With a huge wealth of English literature, there are so many fabulous UK destinations for book nerds. If you like Victorian Gothic, detective mysteries, bodice rippers, kid’s stories or modern fiction, there are destinations for book nerds in the UK wherever you turn.
Long before Twilight and its teenage, glittering representations of vampires, Irish novelist Bram Stoker laid down the foundations for the archetypal bloodsucker in his 1897 novel Dracula. One of the top UK destinations for book nerds, the North East fishing town of Whitby is the gothic inspiration for the English portion of the story’s setting, and it boasts a dramatic landscape of foggy skies, steep cliff tops and old-fashioned cobbled streets. Lovers of classic literature can take a special Dracula themed tour to really get the feel of the place and its connection to Stoker’s work.
London’s Baker Street was home to arguably the most famous British crime solver in literary history, Sherlock Holmes. Holmes was the star of a series of stories by Sir Arthur Conan Doyle written between 1881 and 1904, and shared a fictitious apartment with Doctor John Watson at 221b Baker Street. Though building numbers on the real life street only went up to 100 at the time, fans can visit the Sherlock Holmes museum that features rare memorabilia and a reproduction of the quirky detective’s study.
A magical memory in many of our childhoods, A.A. Milne’s Winnie the Pooh stories are a classic staple of British literature. Arching over a stream that runs into the River Medway is a small bridge that would forever come to be associated with ‘pooh sticks,’ the famous game that Milne’s son Christopher would play, and that would later be replicated in many of his Winnie the Pooh tales. Located on the way to Ashdown Forest, visitors can call in at ‘Pooh Corner’ and pick up a map that guides the way.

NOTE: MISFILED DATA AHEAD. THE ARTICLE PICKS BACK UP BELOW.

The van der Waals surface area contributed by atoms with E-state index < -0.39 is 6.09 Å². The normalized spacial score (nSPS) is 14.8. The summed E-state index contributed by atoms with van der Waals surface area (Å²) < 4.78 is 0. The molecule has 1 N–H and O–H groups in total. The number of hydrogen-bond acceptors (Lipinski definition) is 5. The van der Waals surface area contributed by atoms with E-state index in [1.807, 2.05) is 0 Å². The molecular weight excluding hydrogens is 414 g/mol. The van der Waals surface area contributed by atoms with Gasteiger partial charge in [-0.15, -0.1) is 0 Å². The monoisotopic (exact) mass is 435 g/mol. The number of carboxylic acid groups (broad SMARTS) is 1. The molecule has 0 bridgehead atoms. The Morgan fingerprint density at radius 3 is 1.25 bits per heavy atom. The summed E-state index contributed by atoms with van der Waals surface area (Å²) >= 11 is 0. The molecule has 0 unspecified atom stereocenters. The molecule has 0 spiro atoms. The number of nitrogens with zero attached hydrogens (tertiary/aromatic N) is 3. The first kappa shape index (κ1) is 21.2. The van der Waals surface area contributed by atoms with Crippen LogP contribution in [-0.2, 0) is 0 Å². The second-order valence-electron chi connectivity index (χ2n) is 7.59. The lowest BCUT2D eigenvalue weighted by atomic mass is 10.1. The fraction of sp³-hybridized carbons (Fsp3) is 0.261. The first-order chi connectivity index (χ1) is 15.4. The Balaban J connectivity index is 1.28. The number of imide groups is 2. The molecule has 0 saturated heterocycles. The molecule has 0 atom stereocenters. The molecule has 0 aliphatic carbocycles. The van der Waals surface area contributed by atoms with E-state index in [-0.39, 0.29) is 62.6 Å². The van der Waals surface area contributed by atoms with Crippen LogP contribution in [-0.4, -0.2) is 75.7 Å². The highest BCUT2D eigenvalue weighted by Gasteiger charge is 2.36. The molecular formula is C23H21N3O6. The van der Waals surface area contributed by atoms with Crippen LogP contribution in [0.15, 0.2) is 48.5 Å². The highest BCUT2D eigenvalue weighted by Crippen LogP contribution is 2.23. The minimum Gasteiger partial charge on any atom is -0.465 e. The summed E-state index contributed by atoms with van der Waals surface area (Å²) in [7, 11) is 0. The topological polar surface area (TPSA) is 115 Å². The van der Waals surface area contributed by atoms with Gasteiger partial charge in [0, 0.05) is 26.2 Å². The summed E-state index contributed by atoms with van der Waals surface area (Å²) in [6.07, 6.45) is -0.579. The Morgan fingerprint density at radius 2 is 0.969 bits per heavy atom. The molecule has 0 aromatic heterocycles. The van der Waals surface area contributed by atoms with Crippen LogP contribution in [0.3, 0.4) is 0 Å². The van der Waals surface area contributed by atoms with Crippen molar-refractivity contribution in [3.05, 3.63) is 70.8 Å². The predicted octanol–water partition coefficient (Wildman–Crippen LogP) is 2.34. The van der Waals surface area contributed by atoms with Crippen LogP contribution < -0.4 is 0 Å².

Definitely the one of the most recent and popular literary destinations in the UK is Platform 9 ¾, the magical train station in J.K. Rowling’s Harry Potter series that took the Hogwarts Express from London to the spellbinding school for witchcraft and wizardry. Located, of course, at King’s Cross Station, Potter fans will find a sign on the wall, complete underneath with a luggage trolley that is already halfway through the secret passage! A delightful photo opportunity and a brilliant little touch by the King’s Cross authorities.
A quaint little pub nestled in the heart of central Oxford, The Eagle & Child boasts a number of strong literary connections, most notably the fact that it was a favourite haunt of both J.R.R. Tolkien and C.S. Lewis, writers of The Lord of the Rings trilogy and The Chronicles of Narnia respectively. The two authors, famously close friends, used to meet at the pub to discuss their latest works, calling themselves ‘The Inklings.’ A perfect spot to have a refreshing drink or lunch whilst bathing in rich literary history.
Another literary hotspot for lovers of classic British literature, Bleak House is where Victorian writer Charles Dickens spent his summer holidays during the 1850s and 1860s. It was in this very building that Dickens wrote one of his most beloved novels, David Copperfield. Originally called Fort House, the location’s name was changed in the late twentieth century when it was discovered that the house was, in fact, the very same house that Dickens had written about in another of his popular works, Bleak House.
Located in the glorious greenery of Nottinghamshire, Sherwood Forest is the historical home of folklore legend Robin Hood. Numerous writers in the Victorian era produced novels and short stories about the infamous outlaw, most notably Howard Pyle’s The Merry Adventures of Robin Hood and Sir Walter Scott’s Ivanhoe, and those visiting in the summer months can attend the annual Robin Hood festival. Immerse yourself in both real history and literary tradition with jousting tournaments and exquisite medieval costumes.
Many of the literary destinations in the UK are writer’s houses. You can visit the former homes of the Bronte Sisters, William Wordsworth, Dylan Thomas, Rudyard Kipling and so, so many more. If you are a book nerd, or let’s be kind, a bibliophile, there are more than enough places to keep you happy in the UK. Which literary destinations are on your list?
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